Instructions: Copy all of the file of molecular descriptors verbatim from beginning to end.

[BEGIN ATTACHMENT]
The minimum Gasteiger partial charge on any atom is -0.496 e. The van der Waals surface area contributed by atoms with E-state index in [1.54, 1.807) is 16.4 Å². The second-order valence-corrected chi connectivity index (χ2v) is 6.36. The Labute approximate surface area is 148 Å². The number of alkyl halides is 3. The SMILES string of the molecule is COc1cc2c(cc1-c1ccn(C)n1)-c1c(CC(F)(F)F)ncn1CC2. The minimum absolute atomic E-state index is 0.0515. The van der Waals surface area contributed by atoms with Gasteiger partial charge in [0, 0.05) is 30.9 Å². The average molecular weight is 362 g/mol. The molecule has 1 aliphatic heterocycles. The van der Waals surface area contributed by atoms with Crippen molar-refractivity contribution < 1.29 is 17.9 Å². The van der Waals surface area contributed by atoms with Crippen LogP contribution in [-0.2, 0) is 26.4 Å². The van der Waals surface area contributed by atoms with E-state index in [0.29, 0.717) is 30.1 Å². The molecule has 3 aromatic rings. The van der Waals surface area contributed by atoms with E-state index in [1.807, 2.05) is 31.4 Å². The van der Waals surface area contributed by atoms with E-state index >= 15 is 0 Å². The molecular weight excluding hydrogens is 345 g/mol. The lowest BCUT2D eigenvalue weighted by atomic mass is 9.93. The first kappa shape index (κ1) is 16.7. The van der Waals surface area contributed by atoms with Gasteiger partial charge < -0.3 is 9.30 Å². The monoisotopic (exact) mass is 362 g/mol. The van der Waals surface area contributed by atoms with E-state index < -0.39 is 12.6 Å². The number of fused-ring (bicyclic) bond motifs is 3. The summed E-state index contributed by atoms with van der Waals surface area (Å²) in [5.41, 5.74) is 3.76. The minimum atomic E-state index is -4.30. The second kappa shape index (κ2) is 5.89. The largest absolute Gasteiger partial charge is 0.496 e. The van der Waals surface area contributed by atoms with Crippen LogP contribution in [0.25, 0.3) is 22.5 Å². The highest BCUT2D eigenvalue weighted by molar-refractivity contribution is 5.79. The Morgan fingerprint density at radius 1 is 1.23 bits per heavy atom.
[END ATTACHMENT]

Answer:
The minimum Gasteiger partial charge on any atom is -0.496 e. The van der Waals surface area contributed by atoms with E-state index in [1.54, 1.807) is 16.4 Å². The second-order valence-corrected chi connectivity index (χ2v) is 6.36. The Labute approximate surface area is 148 Å². The number of alkyl halides is 3. The SMILES string of the molecule is COc1cc2c(cc1-c1ccn(C)n1)-c1c(CC(F)(F)F)ncn1CC2. The minimum absolute atomic E-state index is 0.0515. The van der Waals surface area contributed by atoms with Gasteiger partial charge in [0, 0.05) is 30.9 Å². The average molecular weight is 362 g/mol. The molecule has 1 aliphatic heterocycles. The van der Waals surface area contributed by atoms with Crippen molar-refractivity contribution < 1.29 is 17.9 Å². The van der Waals surface area contributed by atoms with Crippen LogP contribution in [-0.2, 0) is 26.4 Å². The van der Waals surface area contributed by atoms with E-state index in [0.29, 0.717) is 30.1 Å². The molecule has 3 aromatic rings. The van der Waals surface area contributed by atoms with E-state index in [1.807, 2.05) is 31.4 Å². The van der Waals surface area contributed by atoms with E-state index >= 15 is 0 Å². The molecular weight excluding hydrogens is 345 g/mol. The lowest BCUT2D eigenvalue weighted by atomic mass is 9.93. The first kappa shape index (κ1) is 16.7. The van der Waals surface area contributed by atoms with Gasteiger partial charge < -0.3 is 9.30 Å². The monoisotopic (exact) mass is 362 g/mol. The van der Waals surface area contributed by atoms with E-state index < -0.39 is 12.6 Å². The number of fused-ring (bicyclic) bond motifs is 3. The summed E-state index contributed by atoms with van der Waals surface area (Å²) in [5.41, 5.74) is 3.76. The minimum atomic E-state index is -4.30. The second kappa shape index (κ2) is 5.89. The largest absolute Gasteiger partial charge is 0.496 e. The van der Waals surface area contributed by atoms with Crippen LogP contribution in [0.25, 0.3) is 22.5 Å². The highest BCUT2D eigenvalue weighted by molar-refractivity contribution is 5.79. The Morgan fingerprint density at radius 1 is 1.23 bits per heavy atom.